Signs show an El Niño pattern taking shape. How active will hurricane season be?

After three consecutive years of a La Nina pattern in which temperatures were above normal and precipitation was near normal, there are signs that an El Niño pattern is taking shape in the next few months. 

Hope Osemwenkhae

May 31, 2023, 4:56 PM

Updated 380 days ago

Share:

Hurricane season is right around the corner, and a change in climate pattern will determine how active this season will be in the Northeast.
After three consecutive years of a La Nina pattern in which temperatures were above normal and precipitation was near normal, there are signs that an El Niño pattern is taking shape in the next few months. 
El Niño
El Niño, also known as “little boy” in Spanish, refers to the warming of the tropical Pacific Ocean. NOAA’s Climate Prediction Center has issued an El Niño watch, meaning conditions are favorable for an El Niño pattern to occur in the next six months. An El Niño pattern can weaken tropical development in the Atlantic basin. Faster trade winds can lower the chances of seeing an above average tropical season in the Atlantic. Meanwhile in the Pacific basin, more tropical systems will be possible due to the very warm sea surface temperatures, weak trade winds and a moisture-rich environment.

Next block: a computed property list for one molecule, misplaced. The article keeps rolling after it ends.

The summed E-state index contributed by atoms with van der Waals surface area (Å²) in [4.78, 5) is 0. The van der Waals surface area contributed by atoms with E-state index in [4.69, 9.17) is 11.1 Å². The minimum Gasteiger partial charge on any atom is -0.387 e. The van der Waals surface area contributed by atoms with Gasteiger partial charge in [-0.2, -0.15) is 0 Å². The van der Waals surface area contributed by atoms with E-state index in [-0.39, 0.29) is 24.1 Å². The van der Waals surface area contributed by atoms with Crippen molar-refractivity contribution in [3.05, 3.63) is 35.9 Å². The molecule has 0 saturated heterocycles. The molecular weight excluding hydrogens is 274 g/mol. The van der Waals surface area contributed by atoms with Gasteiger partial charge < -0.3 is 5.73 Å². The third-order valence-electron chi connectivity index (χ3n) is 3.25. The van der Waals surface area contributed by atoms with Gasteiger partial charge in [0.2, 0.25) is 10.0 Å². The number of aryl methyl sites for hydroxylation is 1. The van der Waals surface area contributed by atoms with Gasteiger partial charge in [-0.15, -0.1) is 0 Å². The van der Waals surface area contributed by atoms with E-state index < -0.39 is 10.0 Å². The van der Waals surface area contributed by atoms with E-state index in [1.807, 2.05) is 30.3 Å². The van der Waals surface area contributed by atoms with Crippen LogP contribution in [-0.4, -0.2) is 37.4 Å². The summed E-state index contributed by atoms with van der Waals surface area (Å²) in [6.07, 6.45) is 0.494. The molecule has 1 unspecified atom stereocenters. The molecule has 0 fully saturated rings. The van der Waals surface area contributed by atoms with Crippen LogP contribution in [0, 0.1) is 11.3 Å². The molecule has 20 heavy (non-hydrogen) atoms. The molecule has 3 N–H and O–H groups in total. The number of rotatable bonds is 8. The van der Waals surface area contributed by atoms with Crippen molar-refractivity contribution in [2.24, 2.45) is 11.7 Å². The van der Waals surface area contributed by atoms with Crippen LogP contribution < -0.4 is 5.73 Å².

El Niño
However, tropical storms and hurricanes are still expected for the Atlantic hurricane season. NOAA predicts a near normal hurricane season with 12-17 named storms, of which could be five to nine hurricanes including one to four major hurricanes.
El Niño
With ocean temperatures being above average and an emerging El Niño pattern taking hold, hurricane season is forecast to be less active than in recent years. Despite the strong wind shear in the Atlantic, the real question will be if the warm sea surface temperatures hold these tropical systems together long enough to impact land or the U.S.
El Niño
According to NOAA, there’s a greater than 90% chance that an El Niño pattern will persist into the winter season. There's still some uncertainty as to how strong this El Niño might be, but the likelihood of it developing is a growing concern globally and even here locally.
In the U.S, El-Niño-related temperatures and precipitation impacts normally occur during October through March. When this happens, portions of the north experience drier weather and warmer than normal temperatures.
Meanwhile, in the Southeast and Gulf Coast, these areas appear cooler and wetter than normal with an enhanced risk of flooding. In the tri-state, warmer than average temperatures and near normal to above normal precipitation are possible. Each El Niño can impact winter conditions differently. It can either bring another snow drought or bring intense nor’easters and blizzards to the tri-state. These impacts vary widely from impacting our economy for recreational activities during the winter season or significant storm damage.
El Niño
Whether it’s extreme heat, tropical systems or a snowstorm, your News 12 Storm Watch team of meteorologists has you covered.


More from News 12